Thursday, June 10, 2010

Ask The Sick And Mourning People of Libby Montana What We Should Expect From British Petroleum.

(Libby, Montana, mining operations)

We should ask the residents, the sick, the mourning in the dying town of Libby Montana what we should expect from British Petroleum. The town of Libby was the site of a mine owned by another multinational corporation, W.R. Grace. The mine was full of asbestos material, which Grace knew since the 1950s, but did not bother to tell the workers. Now the people of that small town are sick, many have already died, their graveyards are filling up with people too young to die, and they are the biggest environmental disaster site in the entire nation. Or at least they were. Maybe the Gulf Coast will now claim that title. But what did the residents of this town get as help from the exceedingly rich people who owned the mine? Not much.

As long as we allow for-profit privately-owned corporations to move around our country, our oceans, the world, and loot, pillage, and rape the earth to extract resources, for profit, they will continue to destroy the earth and kill every living thing. Including the humans that work for them. Profit is everything, and nothing else matters to a corporation. And our politicians take bribes from the corporations, then sit back and let them pillage our nation, destroy the environment, and kill our people.

In the early 1900s, the small town of Libby Montana had just a few thousand residents, about the same as today. Some of the residents worked in mining, and some of them worked in timber. One of the mines opened up around that time was for something called zonolite, which is a form of vermiculite. Zonolite would end up being used around the country for home insulation and in fertilizer.

Over the years of mining zonolite, the company that ran the mine realized that the materials being brought out of the mine included a form of asbestos called tremolite. Asbestos is extremely hazardous. But instead of providing the workers and the people in town with warnings, instead of providing special protective work clothes and gear, the company decided they would just keep the mine open, keep the workers digging, and make as much money as possible.

Asbestos in buildings is generally described as friable or non-friable. If it is non-friable, that means it's encased in some protective coating and cannot break free. If it is friable, that means it can float through the air, and the tiniest little particle, a speck, breathed in by a human, can turn into the deadly disease of asbestosis and kill. It is also associated with lung cancer and mesothelioma. In each of those deadly diseases, the lungs become scarred and no longer work properly, they eventually fill up with fluid, and the victim dies of suffocation. Asbestos, or the tremolite which was mined in Libby Montana, was friable, was floating through the air, inhaled by the miners, brought home on their clothes and spread through their homes. It spread through the community, in the air, into the schools and parks, across the roads, into the homes, into the earth.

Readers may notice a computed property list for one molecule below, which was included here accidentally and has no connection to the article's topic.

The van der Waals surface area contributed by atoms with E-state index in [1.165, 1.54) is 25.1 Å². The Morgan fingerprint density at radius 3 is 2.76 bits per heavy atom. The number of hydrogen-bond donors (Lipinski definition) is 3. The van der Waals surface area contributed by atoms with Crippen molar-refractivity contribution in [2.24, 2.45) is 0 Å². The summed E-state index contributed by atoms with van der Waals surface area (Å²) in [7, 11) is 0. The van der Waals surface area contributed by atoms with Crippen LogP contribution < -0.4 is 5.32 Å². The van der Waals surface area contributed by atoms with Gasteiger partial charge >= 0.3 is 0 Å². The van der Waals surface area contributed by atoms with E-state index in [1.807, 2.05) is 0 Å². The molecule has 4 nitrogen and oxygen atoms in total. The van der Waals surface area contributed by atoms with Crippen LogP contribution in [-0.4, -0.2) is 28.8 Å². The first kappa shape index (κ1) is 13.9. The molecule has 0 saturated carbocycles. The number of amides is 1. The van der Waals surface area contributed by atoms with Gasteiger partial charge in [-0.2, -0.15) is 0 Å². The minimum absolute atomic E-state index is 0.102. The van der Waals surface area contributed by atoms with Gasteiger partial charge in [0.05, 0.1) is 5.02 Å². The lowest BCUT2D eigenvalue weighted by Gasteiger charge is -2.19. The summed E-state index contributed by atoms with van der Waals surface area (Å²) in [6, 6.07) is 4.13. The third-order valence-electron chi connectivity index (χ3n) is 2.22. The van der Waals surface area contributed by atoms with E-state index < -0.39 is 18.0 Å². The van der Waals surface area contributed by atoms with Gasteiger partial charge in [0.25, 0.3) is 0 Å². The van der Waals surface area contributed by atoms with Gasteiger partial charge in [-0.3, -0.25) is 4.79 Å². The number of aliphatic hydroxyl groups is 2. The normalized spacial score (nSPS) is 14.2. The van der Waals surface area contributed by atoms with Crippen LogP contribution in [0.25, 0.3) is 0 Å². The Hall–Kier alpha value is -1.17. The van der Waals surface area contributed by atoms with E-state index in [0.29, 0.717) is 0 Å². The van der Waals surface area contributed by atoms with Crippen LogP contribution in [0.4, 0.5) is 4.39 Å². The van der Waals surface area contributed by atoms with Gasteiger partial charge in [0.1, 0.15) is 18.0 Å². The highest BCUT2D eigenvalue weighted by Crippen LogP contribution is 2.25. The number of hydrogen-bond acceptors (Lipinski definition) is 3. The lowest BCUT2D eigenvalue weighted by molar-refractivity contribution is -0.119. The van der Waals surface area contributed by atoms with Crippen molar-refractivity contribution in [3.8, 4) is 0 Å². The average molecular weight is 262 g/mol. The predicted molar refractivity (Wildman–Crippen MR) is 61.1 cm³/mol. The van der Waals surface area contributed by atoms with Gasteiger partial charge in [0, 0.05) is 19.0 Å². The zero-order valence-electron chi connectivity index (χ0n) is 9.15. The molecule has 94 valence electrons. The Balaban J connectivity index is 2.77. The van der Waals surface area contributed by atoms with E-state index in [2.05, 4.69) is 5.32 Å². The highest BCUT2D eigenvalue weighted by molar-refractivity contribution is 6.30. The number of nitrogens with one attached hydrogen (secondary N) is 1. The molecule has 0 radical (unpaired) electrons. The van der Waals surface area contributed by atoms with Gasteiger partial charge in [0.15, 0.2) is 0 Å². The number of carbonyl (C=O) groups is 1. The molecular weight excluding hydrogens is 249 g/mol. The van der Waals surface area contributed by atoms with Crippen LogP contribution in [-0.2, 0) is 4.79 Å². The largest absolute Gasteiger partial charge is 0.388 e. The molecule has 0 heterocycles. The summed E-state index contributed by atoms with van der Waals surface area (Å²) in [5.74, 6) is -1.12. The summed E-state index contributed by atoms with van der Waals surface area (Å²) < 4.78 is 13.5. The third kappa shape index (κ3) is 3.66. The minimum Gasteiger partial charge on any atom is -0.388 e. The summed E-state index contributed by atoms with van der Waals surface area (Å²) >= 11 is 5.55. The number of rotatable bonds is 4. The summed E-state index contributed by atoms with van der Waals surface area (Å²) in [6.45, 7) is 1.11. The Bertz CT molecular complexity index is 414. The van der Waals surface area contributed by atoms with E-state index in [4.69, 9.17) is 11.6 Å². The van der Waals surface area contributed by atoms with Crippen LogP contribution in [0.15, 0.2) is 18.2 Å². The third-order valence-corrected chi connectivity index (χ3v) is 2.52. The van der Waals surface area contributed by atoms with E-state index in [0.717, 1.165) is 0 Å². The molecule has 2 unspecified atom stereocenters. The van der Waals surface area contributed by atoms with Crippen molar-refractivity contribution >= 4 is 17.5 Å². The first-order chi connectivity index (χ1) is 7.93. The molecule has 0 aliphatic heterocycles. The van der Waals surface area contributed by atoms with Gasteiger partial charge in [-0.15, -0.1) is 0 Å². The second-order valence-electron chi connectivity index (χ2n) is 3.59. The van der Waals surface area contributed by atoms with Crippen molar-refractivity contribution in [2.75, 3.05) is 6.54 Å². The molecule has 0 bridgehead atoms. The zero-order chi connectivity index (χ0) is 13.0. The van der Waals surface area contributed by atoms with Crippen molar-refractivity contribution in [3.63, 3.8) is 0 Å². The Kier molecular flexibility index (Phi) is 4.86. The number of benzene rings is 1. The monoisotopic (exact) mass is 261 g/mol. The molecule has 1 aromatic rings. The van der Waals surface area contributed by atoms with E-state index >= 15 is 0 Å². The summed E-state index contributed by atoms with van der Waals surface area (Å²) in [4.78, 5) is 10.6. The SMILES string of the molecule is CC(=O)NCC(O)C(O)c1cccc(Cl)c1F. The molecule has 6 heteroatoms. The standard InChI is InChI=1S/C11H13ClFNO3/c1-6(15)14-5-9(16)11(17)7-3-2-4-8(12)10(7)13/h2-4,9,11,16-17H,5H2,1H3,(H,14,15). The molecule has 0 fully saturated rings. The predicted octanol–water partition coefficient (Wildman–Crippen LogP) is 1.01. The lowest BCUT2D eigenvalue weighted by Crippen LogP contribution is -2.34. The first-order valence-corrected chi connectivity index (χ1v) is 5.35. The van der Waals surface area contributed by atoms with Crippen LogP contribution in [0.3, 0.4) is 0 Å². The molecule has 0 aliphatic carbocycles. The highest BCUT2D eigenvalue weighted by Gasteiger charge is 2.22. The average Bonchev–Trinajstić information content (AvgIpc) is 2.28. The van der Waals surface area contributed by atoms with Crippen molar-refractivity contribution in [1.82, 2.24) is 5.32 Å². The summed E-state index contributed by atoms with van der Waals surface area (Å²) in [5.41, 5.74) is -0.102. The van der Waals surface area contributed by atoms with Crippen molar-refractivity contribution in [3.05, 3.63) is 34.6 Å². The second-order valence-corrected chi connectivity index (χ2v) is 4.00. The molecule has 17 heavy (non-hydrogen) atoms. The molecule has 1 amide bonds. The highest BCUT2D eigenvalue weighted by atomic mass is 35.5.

One of the residents of Libby Montana who worked in the mine and got asbestosis was Les Skramstad. He was very happy to get the job, but he developed a chronic cough after working in the mine for only two years. Then he began having trouble breathing. Finally he went to a doctor. He was tested, and told that he had asbestosis, which was fatal, and there was no cure. Les Skramstad later spoke about the day he got that diagnosis from the doctor:

SKRAMSTAD: So, I went out and got in the car and started for home and I suppose, I guess we got about half way home probably, and I said to Norita [his wife], I said "Jesus you know what?" And she said, "what" I said, "I just got a death sentence."

Les Skramstad lived for 10 years after that initial diagnosis, although his health continued to fail. Instead of just waiting quietly to die, Les Skramstad started speaking out to the people in his community, talking about the fact that this mine which had been a part of their small town for generations, was killing them. A lot of the people did not want to hear about it, because so many of them made their living in that mine. They raised their kids there, they drank the water, they owned homes or land, and they did not want to believe that their entire town was deadly and poisoned. Some people spoke against Les Skramstad, called him a troublemaker and a radical. But he continued to speak to people about this problem until he died. And over time, more and more people in that small town also began being diagnosed with asbestotis, so finally they realized that what Les was telling them was true.

At last report, out of the town of 2700, 1400 had already been diagnosed with lung disease caused by exposure to asbestos, including asbestosis, and 270 had died from the disease.

(Mining operations, Libby, Montana)

The mine was owned by W.R. Grace, a multinational corporation which was also involved in the movie and film "A Civil Action" about another small town, that one in Massachusetts, in which the people got sick and died from toxic wastes dumped into the local river. W.R. Grace fought tooth and nail against the small attorneys representing the homeowners in Massachusetts, and I believe they avoided being held liable.